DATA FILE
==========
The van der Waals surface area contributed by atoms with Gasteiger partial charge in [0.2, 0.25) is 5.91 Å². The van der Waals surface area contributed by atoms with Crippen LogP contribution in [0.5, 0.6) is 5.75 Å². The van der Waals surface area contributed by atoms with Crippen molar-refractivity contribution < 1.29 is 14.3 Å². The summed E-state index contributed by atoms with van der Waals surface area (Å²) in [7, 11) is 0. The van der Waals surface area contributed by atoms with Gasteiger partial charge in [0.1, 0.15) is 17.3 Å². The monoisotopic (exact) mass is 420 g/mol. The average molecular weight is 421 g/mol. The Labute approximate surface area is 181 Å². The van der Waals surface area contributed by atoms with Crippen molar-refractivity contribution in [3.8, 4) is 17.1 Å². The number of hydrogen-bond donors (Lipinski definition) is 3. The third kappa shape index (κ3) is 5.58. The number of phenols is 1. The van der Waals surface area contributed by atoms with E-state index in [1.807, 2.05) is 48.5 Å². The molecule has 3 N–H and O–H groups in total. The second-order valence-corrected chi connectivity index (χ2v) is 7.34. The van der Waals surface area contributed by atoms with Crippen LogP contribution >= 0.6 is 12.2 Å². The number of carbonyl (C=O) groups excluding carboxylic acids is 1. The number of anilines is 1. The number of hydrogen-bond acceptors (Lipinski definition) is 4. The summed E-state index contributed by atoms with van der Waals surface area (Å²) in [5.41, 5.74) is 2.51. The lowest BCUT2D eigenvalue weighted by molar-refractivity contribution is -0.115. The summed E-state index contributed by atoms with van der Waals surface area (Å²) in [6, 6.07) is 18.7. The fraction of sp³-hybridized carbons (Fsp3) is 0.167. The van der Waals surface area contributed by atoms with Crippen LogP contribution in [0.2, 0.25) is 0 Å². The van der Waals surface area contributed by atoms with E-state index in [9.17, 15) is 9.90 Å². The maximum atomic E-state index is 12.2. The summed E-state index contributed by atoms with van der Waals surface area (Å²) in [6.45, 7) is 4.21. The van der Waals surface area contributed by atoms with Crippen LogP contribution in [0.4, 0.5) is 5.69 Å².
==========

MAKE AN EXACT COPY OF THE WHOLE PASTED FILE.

The van der Waals surface area contributed by atoms with Gasteiger partial charge in [0.2, 0.25) is 5.91 Å². The van der Waals surface area contributed by atoms with Crippen LogP contribution in [0.5, 0.6) is 5.75 Å². The van der Waals surface area contributed by atoms with Crippen molar-refractivity contribution < 1.29 is 14.3 Å². The summed E-state index contributed by atoms with van der Waals surface area (Å²) in [7, 11) is 0. The van der Waals surface area contributed by atoms with Gasteiger partial charge in [0.1, 0.15) is 17.3 Å². The monoisotopic (exact) mass is 420 g/mol. The average molecular weight is 421 g/mol. The Labute approximate surface area is 181 Å². The van der Waals surface area contributed by atoms with Crippen molar-refractivity contribution in [3.8, 4) is 17.1 Å². The number of hydrogen-bond donors (Lipinski definition) is 3. The third kappa shape index (κ3) is 5.58. The number of phenols is 1. The van der Waals surface area contributed by atoms with E-state index in [1.807, 2.05) is 48.5 Å². The molecule has 3 N–H and O–H groups in total. The second-order valence-corrected chi connectivity index (χ2v) is 7.34. The van der Waals surface area contributed by atoms with Crippen LogP contribution >= 0.6 is 12.2 Å². The number of carbonyl (C=O) groups excluding carboxylic acids is 1. The number of anilines is 1. The number of hydrogen-bond acceptors (Lipinski definition) is 4. The summed E-state index contributed by atoms with van der Waals surface area (Å²) in [5.41, 5.74) is 2.51. The lowest BCUT2D eigenvalue weighted by molar-refractivity contribution is -0.115. The summed E-state index contributed by atoms with van der Waals surface area (Å²) in [6, 6.07) is 18.7. The fraction of sp³-hybridized carbons (Fsp3) is 0.167. The van der Waals surface area contributed by atoms with Crippen LogP contribution in [0.2, 0.25) is 0 Å². The van der Waals surface area contributed by atoms with E-state index in [9.17, 15) is 9.90 Å². The maximum atomic E-state index is 12.2. The summed E-state index contributed by atoms with van der Waals surface area (Å²) in [6.45, 7) is 4.21. The van der Waals surface area contributed by atoms with Crippen LogP contribution in [0.4, 0.5) is 5.69 Å².